Assessing North-South Scientific Cooperation: African-European Research Partnerships and their Ideas of Sustainability
Global challenges are said to be effectively tackled by knowledge-based societies. This turns science cooperation and their funding mechanisms into viable instruments for sustainable development. However, research shows that science cooperation does not always work out well, especially when structured by persistent North-South asymmetries. During the process of collaborative research projects such asymmetries can affect the agenda-setting, the financing mechanisms and the division of labour.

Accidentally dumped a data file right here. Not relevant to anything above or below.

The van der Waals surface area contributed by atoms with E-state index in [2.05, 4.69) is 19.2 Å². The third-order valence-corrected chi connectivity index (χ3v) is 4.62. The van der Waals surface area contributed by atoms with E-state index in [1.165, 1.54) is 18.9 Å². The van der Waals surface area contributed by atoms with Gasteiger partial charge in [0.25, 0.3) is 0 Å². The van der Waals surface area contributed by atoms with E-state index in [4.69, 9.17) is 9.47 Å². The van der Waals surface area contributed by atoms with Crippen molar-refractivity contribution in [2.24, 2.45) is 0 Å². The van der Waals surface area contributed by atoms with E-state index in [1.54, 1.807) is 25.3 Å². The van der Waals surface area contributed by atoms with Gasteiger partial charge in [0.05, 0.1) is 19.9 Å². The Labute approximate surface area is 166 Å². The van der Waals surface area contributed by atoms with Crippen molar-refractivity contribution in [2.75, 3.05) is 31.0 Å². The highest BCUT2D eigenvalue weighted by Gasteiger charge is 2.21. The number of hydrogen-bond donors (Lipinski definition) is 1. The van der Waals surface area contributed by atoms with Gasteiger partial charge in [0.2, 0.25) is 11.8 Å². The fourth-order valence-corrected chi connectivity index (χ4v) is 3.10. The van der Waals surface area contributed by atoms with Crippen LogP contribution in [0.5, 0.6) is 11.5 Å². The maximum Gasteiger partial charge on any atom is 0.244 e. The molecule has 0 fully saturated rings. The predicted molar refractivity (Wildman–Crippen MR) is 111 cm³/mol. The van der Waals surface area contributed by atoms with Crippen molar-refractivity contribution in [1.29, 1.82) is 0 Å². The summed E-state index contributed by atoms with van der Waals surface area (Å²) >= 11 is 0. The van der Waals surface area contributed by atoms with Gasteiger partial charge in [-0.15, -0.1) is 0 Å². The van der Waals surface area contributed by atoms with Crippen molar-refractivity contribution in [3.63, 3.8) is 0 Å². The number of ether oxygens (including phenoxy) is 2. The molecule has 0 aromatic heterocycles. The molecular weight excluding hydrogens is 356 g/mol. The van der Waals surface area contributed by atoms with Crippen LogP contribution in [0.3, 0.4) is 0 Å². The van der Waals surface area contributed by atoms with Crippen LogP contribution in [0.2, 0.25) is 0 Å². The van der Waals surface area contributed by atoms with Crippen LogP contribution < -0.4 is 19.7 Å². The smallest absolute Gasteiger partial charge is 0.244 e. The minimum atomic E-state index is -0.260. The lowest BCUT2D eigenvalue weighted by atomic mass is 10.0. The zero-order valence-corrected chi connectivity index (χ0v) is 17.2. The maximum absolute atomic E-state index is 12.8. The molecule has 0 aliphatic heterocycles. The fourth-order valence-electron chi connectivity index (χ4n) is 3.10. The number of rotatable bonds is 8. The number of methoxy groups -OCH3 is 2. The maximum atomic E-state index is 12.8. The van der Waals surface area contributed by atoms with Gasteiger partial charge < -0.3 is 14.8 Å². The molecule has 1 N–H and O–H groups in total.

The study takes this observation as a starting point and assesses collaborative research agendas within African-European science partnerships especially in the fields of Neglected Tropical Diseases and Renewable Energy. Both fields belong to the core issues of our times and require a high degree of scientific cooperation. Simultaneously, both disciplines are affected by economic competition for research results and products. The study of private and public funding instruments and aims of six West European countries will shed light on the expectations and funding strategies for scientific collaboration as well as their changes during the last decades.
Such a comparative approach contributes to testing hypotheses in the literature on global diffusion of scientific organisation and norms of research. The results of this study are equally used to inform scientists, funding agencies, policy-makers and a wider audience about trends, patterns and the self-understanding in a growing field of global partnerships.